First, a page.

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Western Mass. State Senator Mark says local earmarks, emergency shelter funding, and more are in $58 billion senate budget draft

State Senator Paul Mark in North Adams, Massachusetts in July 2023.
Josh Landes
State Senator Paul Mark in North Adams, Massachusetts in July 2023.

The 2025 Massachusetts budget took another step forward last week when the state Senate approved its $58 billion draft of the fiscal plan. The budget comes after a year defined by a surprise drop in state revenue, hiring freezes, and the emergency shelter system hitting capacity. It now moves to conference committee for a compromise draft before it’s sent to the desk of first-term Democratic Governor Maura Healey. Before voting, legislators from across the commonwealth tacked on tens of millions of dollars for local projects and other initiatives. Among them was first-term Democratic State Senator Paul Mark, who represents the largely rural Berkshire, Hampden, Franklin and Hampshire District. He tells WAMC that investments in education, childcare, and transportation are among the budget’s highlights — including MassEducate, a new $117.5 million program for universal free community college.

MARK: That's a pretty bold statement to try to make community college available essentially for free, for, tuition included for any resident of Massachusetts. And so, we had over the last year and a half, the governor proposing, the House and Senate working together on this idea of MassReconnect, which makes Community College available for free for people over 25 that are trying to go back and restart or finish up a degree or get on the path to a bachelor's- And then, that's an amazing program. That's something important to me, personally. I can look back at moments in my childhood where this would have been extremely valuable to either or both of my parents. It probably could have made a big difference in in our lives, and so, seeing that program and seeing the success of that program as it's gotten off and running, very important. And so now, this attempt to try to expand to allow more people to take advantage of that. And I think ultimately- It's a tough, it's a tougher revenue year, and so I know there's going to be some pushback, there's going to be a lot to consider as the conference committee between the House and Senate tries to work on this. But I mean, the goal is noble, the goal was the right one: How do we make education affordable and available for as many people as possible in this state? And when we're talking about community colleges, these are the colleges that are probably best poised to meet the needs of workforce and economic development. And so, I think there's a lot that potentially will go hand in hand with other things we're working on in both this upcoming economic development bill, in terms of housing, and in terms of the possibility of a climate bill, and in green jobs and renewable energy sector jobs. So, I think there's a lot to like, and there's a lot to be hopeful about.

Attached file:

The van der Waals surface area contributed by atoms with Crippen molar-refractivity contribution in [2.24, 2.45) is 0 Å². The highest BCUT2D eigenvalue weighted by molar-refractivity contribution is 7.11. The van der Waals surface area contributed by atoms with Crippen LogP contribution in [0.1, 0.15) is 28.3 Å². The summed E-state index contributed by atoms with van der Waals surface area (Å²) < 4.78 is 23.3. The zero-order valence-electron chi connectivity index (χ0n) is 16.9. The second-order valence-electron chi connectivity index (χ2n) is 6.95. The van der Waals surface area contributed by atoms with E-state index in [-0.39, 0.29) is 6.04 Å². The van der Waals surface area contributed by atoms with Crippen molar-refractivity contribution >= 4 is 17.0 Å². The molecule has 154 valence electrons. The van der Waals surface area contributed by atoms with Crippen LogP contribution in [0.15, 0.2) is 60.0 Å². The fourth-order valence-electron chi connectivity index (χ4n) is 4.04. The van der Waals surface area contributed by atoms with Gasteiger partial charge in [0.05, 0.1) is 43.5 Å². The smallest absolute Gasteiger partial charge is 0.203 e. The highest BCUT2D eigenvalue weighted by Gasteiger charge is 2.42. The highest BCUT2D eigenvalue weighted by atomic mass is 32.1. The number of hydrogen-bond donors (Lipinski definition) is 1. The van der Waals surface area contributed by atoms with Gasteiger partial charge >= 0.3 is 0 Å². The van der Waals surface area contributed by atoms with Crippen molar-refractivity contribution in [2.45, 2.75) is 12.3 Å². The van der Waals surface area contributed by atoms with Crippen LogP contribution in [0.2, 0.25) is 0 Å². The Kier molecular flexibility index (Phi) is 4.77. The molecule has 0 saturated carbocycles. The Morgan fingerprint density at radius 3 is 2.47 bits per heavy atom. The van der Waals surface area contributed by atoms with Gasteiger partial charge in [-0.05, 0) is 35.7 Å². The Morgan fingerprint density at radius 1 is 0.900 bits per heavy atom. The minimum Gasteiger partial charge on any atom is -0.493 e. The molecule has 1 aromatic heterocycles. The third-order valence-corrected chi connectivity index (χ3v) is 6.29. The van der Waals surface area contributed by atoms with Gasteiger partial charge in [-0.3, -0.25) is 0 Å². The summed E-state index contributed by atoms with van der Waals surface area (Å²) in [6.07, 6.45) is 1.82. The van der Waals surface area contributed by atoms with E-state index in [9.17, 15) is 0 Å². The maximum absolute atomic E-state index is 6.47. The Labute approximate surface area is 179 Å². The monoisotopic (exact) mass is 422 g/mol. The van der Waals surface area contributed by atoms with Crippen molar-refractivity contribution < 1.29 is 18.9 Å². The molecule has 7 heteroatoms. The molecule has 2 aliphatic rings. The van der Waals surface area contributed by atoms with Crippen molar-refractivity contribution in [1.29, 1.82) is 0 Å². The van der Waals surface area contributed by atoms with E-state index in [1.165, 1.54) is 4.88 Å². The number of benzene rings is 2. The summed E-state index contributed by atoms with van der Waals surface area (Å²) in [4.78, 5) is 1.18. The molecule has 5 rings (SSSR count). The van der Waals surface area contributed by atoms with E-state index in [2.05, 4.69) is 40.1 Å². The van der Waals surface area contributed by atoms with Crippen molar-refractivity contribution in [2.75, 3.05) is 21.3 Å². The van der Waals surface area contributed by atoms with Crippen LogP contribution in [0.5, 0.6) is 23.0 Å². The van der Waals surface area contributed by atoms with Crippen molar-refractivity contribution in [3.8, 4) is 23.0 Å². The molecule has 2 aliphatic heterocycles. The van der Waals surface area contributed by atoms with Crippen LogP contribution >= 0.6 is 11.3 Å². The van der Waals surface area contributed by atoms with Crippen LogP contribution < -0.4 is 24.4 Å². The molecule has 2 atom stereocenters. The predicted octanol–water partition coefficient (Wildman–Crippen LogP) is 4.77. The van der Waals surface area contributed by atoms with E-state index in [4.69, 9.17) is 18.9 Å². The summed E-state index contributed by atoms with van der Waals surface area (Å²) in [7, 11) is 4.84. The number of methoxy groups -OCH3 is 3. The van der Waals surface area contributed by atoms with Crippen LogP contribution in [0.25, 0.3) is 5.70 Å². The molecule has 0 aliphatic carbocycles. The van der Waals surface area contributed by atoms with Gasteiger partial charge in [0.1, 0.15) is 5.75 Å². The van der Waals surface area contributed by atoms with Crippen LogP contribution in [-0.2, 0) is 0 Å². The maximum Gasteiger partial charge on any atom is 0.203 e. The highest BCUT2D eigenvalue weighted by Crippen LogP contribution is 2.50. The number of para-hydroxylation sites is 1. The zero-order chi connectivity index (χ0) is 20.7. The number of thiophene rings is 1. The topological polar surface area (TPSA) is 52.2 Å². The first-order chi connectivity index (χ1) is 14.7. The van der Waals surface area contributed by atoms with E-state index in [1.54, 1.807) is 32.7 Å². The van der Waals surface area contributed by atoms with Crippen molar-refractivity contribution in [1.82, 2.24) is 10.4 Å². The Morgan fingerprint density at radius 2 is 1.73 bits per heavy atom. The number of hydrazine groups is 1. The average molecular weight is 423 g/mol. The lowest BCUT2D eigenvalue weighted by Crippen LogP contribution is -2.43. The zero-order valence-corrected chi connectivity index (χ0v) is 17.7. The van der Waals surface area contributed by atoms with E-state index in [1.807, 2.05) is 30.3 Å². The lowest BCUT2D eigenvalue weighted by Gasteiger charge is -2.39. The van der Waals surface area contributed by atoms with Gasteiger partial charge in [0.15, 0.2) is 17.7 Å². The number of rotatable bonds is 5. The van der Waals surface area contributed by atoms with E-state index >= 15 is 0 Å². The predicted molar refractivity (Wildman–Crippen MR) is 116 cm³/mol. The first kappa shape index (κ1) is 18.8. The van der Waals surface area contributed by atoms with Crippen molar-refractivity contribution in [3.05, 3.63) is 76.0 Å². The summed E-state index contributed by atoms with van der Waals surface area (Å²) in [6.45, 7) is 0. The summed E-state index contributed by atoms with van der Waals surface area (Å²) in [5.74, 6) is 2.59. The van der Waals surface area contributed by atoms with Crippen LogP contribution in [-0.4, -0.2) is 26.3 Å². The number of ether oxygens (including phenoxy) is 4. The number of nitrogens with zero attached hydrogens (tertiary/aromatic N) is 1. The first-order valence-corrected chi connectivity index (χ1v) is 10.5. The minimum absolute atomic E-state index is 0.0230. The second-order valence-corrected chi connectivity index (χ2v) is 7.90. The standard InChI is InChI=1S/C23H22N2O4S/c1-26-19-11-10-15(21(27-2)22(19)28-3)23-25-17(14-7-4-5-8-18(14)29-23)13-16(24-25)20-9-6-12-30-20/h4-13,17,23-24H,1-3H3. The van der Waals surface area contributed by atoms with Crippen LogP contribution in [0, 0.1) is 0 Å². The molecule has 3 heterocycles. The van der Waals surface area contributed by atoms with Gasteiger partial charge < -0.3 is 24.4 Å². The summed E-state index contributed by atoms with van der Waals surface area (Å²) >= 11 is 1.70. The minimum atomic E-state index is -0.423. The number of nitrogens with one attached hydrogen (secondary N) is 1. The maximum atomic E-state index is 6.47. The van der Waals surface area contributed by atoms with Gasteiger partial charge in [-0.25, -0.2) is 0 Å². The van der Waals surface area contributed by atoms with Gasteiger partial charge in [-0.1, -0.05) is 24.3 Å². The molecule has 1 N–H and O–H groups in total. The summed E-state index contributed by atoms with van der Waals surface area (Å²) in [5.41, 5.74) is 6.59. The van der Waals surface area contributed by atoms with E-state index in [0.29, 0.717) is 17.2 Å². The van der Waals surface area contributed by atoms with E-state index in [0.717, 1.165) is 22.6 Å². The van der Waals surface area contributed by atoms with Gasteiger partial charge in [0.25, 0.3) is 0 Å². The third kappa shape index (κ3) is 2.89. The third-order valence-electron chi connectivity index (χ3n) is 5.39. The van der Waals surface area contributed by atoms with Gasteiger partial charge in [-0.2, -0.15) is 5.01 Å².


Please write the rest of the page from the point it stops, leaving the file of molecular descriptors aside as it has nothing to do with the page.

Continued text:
WAMC: The state's emergency shelter program has been a source of much debate amongst the Democrats who rule Massachusetts. How does the Senate budget deal with the struggles posed to that system after the influx of migrants last year filled to the brim?

Yeah, we've been working on that throughout the year through supplemental budgets, and so I think we're in pretty good shape as far as funding being available for the foreseeable future based on the needs we know right now. The governor has been doing her best to try to manage the needs and balance the needs of how do we make sure no kid, no family is out on the street, is not getting that the resources that they need, while also making sure that this isn't something that's going to bankrupt the state and cut into so many other programs that are really important. So, I think we're in a much better place right now than we were even six months ago. It was really good to see – it's not directly related, but it is related – revenue came in at a stronger clip in April because there was a moment where, if revenue projections are falling under the benchmarks, under the standards, and we're seeing increases in the needs to make the shelter program successful and available- Boy, you're talking about a double whammy hitting at the worst possible time. And so, we seem to have gotten past that, and now as we move forward, I imagine in a couple of months, we'll see where we stand and we'll all be ready- House, Senate, and Governor working together to pivot to make sure that we stay in the strongest possible financial shape, the most competitive financial shape, and also maintain the programs that are so important to so many people.